Kitty Smith PhotoAfter her marriage to Robert Smith of Indiana they moved to Laguna Beach converting a tiny bungalow to a multi-story home for family and friends to gather for good times.  Everyone thrived on Kitty’s embracing hospitality and open door principle. Time with Kitty was always abundantly filled with great food, good wine, lively conversations and much laughter.

Her days were full; running errands for the disabled, taxiing kids to n’ fro events, cooking up great meals for family and the neighborhood, caring for the animals; and making life better for everyone around her.

Kitty is survived by her husband Robert Smith, son Collin, daughter Cassie, home in Laguna Beach, her sister Janeanne Rinaldi and husband John in Santa Barbara and father Ron Harrod in Corona del Mar.  In lieu of flowers Kitty’s family would appreciate donations to your favorite Animal Shelter.

Memories recounted, glasses raised, laughter and tears shared for Kitty will be ongoing; daily, weekly and forever by all whose lives were so enriched by having Kitty a part of them.

No date has yet been set for Kitty’s Celebration of Life get together.

Loved by many, missed by all, Kitty is once again with her Mom and many beloved family members, pets and friends who preceded her.

Will Emerald Bay ban tiki torches?

I read with interest in the local papers that the Laguna Beach City Council adopted a new fire ordinance - despite the fact that none of the devices now planned for extinction have ever been known to cause a fire in Laguna Beach.

Talk about a “nanny state!”  Are we next going to outlaw sidewalks because they could crack and someone could trip?  Or how about ice cream:  a known health hazard in that eating it too fast can cause one hell of a headache - and eating too much of it can make you obese.

Firepits, tiki torches, wood burning pots and outdoor barbecues no more cause fires than spoons caused Rosie O’Donnell to be fat!

And the topper is that this idea was floated by a carpetbagger, David Horne from Emerald Bay, who does not have to live by the same rules he promulgates for the citizens of Laguna Beach.  Why is that?  Because Emerald Bay is not part of the City of Laguna Beach (but that is another story).  Horne, chairman of an organization (The Greater Laguna Coast Fire Safety Council) with one member (David Horne) demands this of our city, but does not ask it of his own private enclave.

I suggest that this ordinance be repealed until either Emerald Bay becomes part of the City of Laguna Beach or Mr. Horne brings a copy of the CC&R’s from Emerald Bay showing that they have adopted similar regulations.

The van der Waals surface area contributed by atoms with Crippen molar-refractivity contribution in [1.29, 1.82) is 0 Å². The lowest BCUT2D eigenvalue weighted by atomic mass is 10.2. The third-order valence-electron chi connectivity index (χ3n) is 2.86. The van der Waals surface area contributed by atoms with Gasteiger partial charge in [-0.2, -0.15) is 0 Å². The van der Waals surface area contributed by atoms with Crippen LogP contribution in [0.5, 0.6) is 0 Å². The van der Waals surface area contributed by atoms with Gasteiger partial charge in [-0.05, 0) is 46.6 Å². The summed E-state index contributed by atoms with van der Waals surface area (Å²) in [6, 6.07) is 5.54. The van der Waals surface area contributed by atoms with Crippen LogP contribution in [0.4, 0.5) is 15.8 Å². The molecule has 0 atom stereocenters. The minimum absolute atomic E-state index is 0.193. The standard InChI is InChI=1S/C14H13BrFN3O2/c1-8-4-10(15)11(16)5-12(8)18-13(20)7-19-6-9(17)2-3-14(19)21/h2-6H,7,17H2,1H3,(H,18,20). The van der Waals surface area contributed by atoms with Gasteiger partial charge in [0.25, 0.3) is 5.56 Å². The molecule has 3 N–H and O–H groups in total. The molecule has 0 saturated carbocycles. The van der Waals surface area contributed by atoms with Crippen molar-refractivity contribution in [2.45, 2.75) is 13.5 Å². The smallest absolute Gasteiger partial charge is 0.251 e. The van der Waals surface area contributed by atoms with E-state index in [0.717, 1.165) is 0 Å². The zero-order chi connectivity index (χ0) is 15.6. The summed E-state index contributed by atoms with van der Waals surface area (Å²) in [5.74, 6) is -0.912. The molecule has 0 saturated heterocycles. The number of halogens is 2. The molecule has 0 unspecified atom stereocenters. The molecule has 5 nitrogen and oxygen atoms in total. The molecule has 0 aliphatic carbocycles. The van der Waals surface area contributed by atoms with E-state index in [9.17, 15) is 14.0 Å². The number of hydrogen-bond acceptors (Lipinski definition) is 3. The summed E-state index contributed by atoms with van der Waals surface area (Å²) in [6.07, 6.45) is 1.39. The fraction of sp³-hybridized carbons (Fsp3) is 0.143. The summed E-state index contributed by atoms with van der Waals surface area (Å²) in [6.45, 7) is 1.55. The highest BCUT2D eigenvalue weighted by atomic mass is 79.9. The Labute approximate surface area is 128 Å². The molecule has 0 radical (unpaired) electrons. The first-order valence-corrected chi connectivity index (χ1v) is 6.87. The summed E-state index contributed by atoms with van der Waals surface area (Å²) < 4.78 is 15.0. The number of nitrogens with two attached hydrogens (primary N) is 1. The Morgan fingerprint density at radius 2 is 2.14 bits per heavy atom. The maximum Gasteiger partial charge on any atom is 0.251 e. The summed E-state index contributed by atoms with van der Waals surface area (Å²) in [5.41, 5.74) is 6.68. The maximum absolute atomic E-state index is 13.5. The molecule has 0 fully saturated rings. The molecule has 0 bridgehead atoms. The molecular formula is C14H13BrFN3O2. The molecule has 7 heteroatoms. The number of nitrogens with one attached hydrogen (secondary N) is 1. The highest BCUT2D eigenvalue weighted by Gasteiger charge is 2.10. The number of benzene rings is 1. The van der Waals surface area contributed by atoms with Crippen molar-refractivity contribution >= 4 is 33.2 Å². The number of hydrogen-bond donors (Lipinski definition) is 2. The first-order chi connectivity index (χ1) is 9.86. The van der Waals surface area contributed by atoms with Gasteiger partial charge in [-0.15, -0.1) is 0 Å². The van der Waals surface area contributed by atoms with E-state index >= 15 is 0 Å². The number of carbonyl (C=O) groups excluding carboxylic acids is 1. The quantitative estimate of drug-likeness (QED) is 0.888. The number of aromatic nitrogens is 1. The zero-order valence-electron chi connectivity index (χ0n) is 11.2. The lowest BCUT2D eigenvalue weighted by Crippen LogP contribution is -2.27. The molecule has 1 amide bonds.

I have lived in Laguna Beach for nearly thirty years; and, as I recall (the ultimate irony in this situation) the fire from the canyon started the Emerald Bay fire, which then spread to Laguna Beach.  If our neighbors to the north don’t think these rules are necessary, why should we?

David Wilson

Laguna Beach

El Moro Beach

I completely agree with you regarding the lifeguard tower at El Moro.

It’s not at all in keeping with the surroundings.

Judy Upton

Laguna Beach

Bicycle rights and responsibilities

Both cyclists and motorists forget the details from time to time, so here is a review of the most common rights and responsibilities of Cyclists and the California Vehicle Code where it appears.

Cyclists have the same rights and responsibilities as motor vehicle drivers. CVC 2120
That includes stopping at stop signs.

Roadway: Bicyclists traveling slower than the normal speed of traffic must ride as close to the right side of the road as safely possible, except when passing, preparing for a left turn, avoiding hazards, or if the lane is too narrow. CVC 21202 Bicyclists should take the entire lane where the pavement is too narrow or risk being “mirrored” by a daydreaming motorist (happens all the time, near misses at Aliso Bridge, Temple Hills, Park Avenue).

Direction of travel: Bicyclists must travel on the right side of the roadway in the direction of traffic, except when passing, making a legal left turn, riding on a one-way street, riding on a road that is too narrow, or when the right side of the road is closed due to road construction. CVC 21650
Motorists should share the road here, this is the space cyclists are given, so show some patience and slow down.

Sidewalks: Individual cities and counties control whether bicyclists may ride on sidewalks. CVC 21206
In Laguna Beach riding on sidewalks or the Boardwalk is illegal MC1002020

Brakes: Bicycles must be equipped with a brake that allows an operator to execute a one-braked-wheel skid on dry, level, clean pavement. CVC 21201(a)
It makes just plain good sense to have brakes when riding around Laguna.

Lights: At night a white headlight visible from the front must be attached to the bicycle or the bicyclist. CVC 21201(d) and CVC 21201(e)
To be visible to motorists sharing your lane, a taillight is more important than a headlight.

Reflectors: At night bicycles must have the following reflectors:
Visible from the back: red reflector
Visible from the front & back: white or yellow reflector on each pedal, shoe or ankle. Visible from the side: 1) white or yellow reflector on the front half of the bicycle and 2) a red or white reflector on each side of the back half of the bike. These reflectors are not required if the bike has reflectorized front and back tires. CVC 21201(d)

Helmets: Bicyclists and bicycle passengers under age 18 must wear an approved helmet when riding on a bicycle. CVC 21212